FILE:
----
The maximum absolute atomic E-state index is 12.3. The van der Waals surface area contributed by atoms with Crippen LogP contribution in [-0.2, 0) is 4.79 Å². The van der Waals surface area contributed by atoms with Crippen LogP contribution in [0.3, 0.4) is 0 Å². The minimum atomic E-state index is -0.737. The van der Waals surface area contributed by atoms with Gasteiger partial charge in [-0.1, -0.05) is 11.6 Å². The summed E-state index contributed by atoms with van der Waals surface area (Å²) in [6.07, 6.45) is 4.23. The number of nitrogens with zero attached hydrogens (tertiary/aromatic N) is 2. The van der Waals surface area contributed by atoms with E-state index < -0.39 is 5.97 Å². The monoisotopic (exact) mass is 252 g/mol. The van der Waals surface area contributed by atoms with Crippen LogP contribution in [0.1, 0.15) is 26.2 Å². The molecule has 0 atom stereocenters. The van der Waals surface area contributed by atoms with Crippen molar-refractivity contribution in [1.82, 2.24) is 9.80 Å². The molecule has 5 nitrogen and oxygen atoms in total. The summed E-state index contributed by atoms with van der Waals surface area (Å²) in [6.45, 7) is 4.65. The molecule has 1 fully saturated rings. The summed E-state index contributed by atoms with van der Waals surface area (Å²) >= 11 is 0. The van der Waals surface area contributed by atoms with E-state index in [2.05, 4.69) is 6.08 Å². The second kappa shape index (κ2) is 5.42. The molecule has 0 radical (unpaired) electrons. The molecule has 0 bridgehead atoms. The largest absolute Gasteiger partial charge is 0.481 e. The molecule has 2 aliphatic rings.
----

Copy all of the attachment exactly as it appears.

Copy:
The maximum absolute atomic E-state index is 12.3. The van der Waals surface area contributed by atoms with Crippen LogP contribution in [-0.2, 0) is 4.79 Å². The van der Waals surface area contributed by atoms with Crippen LogP contribution in [0.3, 0.4) is 0 Å². The minimum atomic E-state index is -0.737. The van der Waals surface area contributed by atoms with Gasteiger partial charge in [-0.1, -0.05) is 11.6 Å². The summed E-state index contributed by atoms with van der Waals surface area (Å²) in [6.07, 6.45) is 4.23. The number of nitrogens with zero attached hydrogens (tertiary/aromatic N) is 2. The van der Waals surface area contributed by atoms with E-state index < -0.39 is 5.97 Å². The monoisotopic (exact) mass is 252 g/mol. The van der Waals surface area contributed by atoms with Crippen LogP contribution in [0.1, 0.15) is 26.2 Å². The molecule has 0 atom stereocenters. The van der Waals surface area contributed by atoms with Crippen molar-refractivity contribution in [1.82, 2.24) is 9.80 Å². The molecule has 5 nitrogen and oxygen atoms in total. The summed E-state index contributed by atoms with van der Waals surface area (Å²) in [6.45, 7) is 4.65. The molecule has 1 fully saturated rings. The summed E-state index contributed by atoms with van der Waals surface area (Å²) >= 11 is 0. The van der Waals surface area contributed by atoms with E-state index in [2.05, 4.69) is 6.08 Å². The second kappa shape index (κ2) is 5.42. The molecule has 0 radical (unpaired) electrons. The molecule has 0 bridgehead atoms. The largest absolute Gasteiger partial charge is 0.481 e. The molecule has 2 aliphatic rings.